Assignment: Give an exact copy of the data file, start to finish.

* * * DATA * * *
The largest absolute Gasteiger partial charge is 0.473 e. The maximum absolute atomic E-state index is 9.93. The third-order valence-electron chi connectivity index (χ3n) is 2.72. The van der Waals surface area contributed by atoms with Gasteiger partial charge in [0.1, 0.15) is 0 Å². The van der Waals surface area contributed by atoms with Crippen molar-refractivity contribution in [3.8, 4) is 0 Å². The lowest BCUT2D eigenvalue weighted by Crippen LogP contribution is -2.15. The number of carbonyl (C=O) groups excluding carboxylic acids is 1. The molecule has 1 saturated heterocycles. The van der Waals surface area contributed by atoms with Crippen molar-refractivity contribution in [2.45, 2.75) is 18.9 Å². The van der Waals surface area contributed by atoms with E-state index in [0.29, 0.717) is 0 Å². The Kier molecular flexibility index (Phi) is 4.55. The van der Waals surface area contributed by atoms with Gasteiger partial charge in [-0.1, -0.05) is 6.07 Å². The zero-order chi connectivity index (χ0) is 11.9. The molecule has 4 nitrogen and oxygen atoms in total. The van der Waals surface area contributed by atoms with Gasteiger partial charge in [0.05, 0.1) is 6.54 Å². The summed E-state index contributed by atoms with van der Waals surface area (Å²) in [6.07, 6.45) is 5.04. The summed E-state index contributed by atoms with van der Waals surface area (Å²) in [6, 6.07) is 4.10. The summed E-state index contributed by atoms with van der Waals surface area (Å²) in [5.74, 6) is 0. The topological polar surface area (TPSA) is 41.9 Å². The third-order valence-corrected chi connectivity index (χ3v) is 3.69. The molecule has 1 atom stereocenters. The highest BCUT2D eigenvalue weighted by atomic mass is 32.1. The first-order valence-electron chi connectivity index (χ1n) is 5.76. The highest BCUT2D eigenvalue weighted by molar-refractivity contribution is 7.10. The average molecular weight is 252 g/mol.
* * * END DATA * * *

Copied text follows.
The largest absolute Gasteiger partial charge is 0.473 e. The maximum absolute atomic E-state index is 9.93. The third-order valence-electron chi connectivity index (χ3n) is 2.72. The van der Waals surface area contributed by atoms with Gasteiger partial charge in [0.1, 0.15) is 0 Å². The van der Waals surface area contributed by atoms with Crippen molar-refractivity contribution in [3.8, 4) is 0 Å². The lowest BCUT2D eigenvalue weighted by Crippen LogP contribution is -2.15. The number of carbonyl (C=O) groups excluding carboxylic acids is 1. The molecule has 1 saturated heterocycles. The van der Waals surface area contributed by atoms with Crippen molar-refractivity contribution in [2.45, 2.75) is 18.9 Å². The van der Waals surface area contributed by atoms with E-state index in [0.29, 0.717) is 0 Å². The Kier molecular flexibility index (Phi) is 4.55. The van der Waals surface area contributed by atoms with Gasteiger partial charge in [-0.1, -0.05) is 6.07 Å². The zero-order chi connectivity index (χ0) is 11.9. The molecule has 4 nitrogen and oxygen atoms in total. The van der Waals surface area contributed by atoms with Gasteiger partial charge in [0.05, 0.1) is 6.54 Å². The summed E-state index contributed by atoms with van der Waals surface area (Å²) in [6.07, 6.45) is 5.04. The summed E-state index contributed by atoms with van der Waals surface area (Å²) in [6, 6.07) is 4.10. The summed E-state index contributed by atoms with van der Waals surface area (Å²) in [5.74, 6) is 0. The topological polar surface area (TPSA) is 41.9 Å². The third-order valence-corrected chi connectivity index (χ3v) is 3.69. The molecule has 1 atom stereocenters. The highest BCUT2D eigenvalue weighted by atomic mass is 32.1. The first-order valence-electron chi connectivity index (χ1n) is 5.76. The highest BCUT2D eigenvalue weighted by molar-refractivity contribution is 7.10. The average molecular weight is 252 g/mol.